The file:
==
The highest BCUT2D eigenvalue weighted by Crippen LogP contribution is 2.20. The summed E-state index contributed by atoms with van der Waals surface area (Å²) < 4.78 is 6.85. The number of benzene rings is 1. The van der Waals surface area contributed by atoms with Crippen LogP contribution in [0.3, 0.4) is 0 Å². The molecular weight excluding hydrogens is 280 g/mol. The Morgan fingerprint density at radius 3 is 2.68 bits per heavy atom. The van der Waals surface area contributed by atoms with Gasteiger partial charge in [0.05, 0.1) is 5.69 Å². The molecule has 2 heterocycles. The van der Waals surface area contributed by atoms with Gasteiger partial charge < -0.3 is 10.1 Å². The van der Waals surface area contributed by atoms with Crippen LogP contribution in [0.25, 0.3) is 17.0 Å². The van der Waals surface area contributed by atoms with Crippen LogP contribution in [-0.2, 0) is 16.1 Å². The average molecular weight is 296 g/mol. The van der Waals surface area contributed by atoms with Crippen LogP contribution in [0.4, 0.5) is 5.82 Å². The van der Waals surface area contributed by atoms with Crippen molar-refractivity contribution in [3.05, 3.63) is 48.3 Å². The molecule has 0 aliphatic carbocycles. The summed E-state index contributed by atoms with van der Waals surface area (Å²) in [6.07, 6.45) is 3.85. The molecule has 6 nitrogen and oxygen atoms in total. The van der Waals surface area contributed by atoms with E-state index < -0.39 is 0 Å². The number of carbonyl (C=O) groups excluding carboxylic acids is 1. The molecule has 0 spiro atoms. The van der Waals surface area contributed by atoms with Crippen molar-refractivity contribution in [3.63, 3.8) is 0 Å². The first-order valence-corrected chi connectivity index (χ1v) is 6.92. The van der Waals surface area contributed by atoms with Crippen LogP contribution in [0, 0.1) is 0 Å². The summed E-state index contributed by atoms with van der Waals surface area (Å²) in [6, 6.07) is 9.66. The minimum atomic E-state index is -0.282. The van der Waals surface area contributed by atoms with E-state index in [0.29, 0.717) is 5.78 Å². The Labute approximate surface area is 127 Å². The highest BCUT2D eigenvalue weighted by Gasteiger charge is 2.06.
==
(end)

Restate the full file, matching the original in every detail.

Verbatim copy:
The highest BCUT2D eigenvalue weighted by Crippen LogP contribution is 2.20. The summed E-state index contributed by atoms with van der Waals surface area (Å²) < 4.78 is 6.85. The number of benzene rings is 1. The van der Waals surface area contributed by atoms with Crippen LogP contribution in [0.3, 0.4) is 0 Å². The molecular weight excluding hydrogens is 280 g/mol. The Morgan fingerprint density at radius 3 is 2.68 bits per heavy atom. The van der Waals surface area contributed by atoms with Gasteiger partial charge in [0.05, 0.1) is 5.69 Å². The molecule has 2 heterocycles. The van der Waals surface area contributed by atoms with Gasteiger partial charge < -0.3 is 10.1 Å². The van der Waals surface area contributed by atoms with Crippen LogP contribution in [0.25, 0.3) is 17.0 Å². The van der Waals surface area contributed by atoms with Crippen LogP contribution in [-0.2, 0) is 16.1 Å². The average molecular weight is 296 g/mol. The van der Waals surface area contributed by atoms with Crippen LogP contribution in [0.4, 0.5) is 5.82 Å². The van der Waals surface area contributed by atoms with Crippen molar-refractivity contribution in [3.05, 3.63) is 48.3 Å². The molecule has 0 aliphatic carbocycles. The summed E-state index contributed by atoms with van der Waals surface area (Å²) in [6.07, 6.45) is 3.85. The molecule has 6 nitrogen and oxygen atoms in total. The van der Waals surface area contributed by atoms with E-state index < -0.39 is 0 Å². The number of carbonyl (C=O) groups excluding carboxylic acids is 1. The molecule has 0 spiro atoms. The van der Waals surface area contributed by atoms with Crippen molar-refractivity contribution in [3.63, 3.8) is 0 Å². The first-order valence-corrected chi connectivity index (χ1v) is 6.92. The van der Waals surface area contributed by atoms with Crippen LogP contribution in [0, 0.1) is 0 Å². The summed E-state index contributed by atoms with van der Waals surface area (Å²) in [6, 6.07) is 9.66. The minimum atomic E-state index is -0.282. The van der Waals surface area contributed by atoms with E-state index in [0.29, 0.717) is 5.78 Å². The Labute approximate surface area is 127 Å². The highest BCUT2D eigenvalue weighted by Gasteiger charge is 2.06.